"How the four of us got thrown in the same regional is beyond me," said Murray, "but that's a conversation for another day."
Up to this point, Lisle's senior trio of Kelly Urban, Kristina Fernette and Skylar Tomko has buoyed the Lions to quite a season. Lisle went through the Interstate Eight Conference regular season a perfect 10-0 and is 1-point losses to Newark and Plano away from being champion at its Christmas tournament and the I-8 tourney.
Defense has been Lisle's calling card, giving up south of 30 points a game. Expect a low-scoring game tonight. Suburban Christian Gold co-champ ICCP, led by Rory Manion, Brittney Reaber and Abby Radoha, allows right around 30 a game.
"The biggest thing for us is rebounding the basketball," Murray said. "When we do a good job limiting teams to one shot our defense gets that much stronger."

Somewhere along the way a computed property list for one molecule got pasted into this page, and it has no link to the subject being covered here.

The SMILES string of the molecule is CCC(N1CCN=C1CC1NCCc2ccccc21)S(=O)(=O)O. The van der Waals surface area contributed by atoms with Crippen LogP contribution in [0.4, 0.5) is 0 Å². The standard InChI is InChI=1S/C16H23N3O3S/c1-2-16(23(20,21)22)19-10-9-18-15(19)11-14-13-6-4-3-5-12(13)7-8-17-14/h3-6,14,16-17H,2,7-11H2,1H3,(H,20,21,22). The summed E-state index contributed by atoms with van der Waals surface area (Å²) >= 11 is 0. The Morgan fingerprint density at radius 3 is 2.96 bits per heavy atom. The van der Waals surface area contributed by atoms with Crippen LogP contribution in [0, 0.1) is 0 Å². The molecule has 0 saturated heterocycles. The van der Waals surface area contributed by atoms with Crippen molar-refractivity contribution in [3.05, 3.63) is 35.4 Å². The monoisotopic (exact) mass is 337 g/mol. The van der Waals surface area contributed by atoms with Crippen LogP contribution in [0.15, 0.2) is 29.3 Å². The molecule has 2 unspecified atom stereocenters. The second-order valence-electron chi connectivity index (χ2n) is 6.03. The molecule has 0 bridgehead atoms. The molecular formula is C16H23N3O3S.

Wheaton vs. Wheaton, for all the marbles:
As rivalry games go, it won't get much bigger than Thursday's Wheaton North-Wheaton Warrenville South clash on the town's south side.
WW South (24-3, 13-0 DuPage Valley Conference), which has already clinched a share of its third straight DVC title and ninth overall, can go unbeaten in conference for the first time since 1997 by beating the Falcons. On the flip side, a Wheaton North (19-6, 11-1) win against West Chicago Tuesday night and a win Thursday would mean the two schools would share the DVC crown for the first time ever.
The last team to go unbeaten in the DVC was Naperville Central in 2004 — Candace Parker's senior year.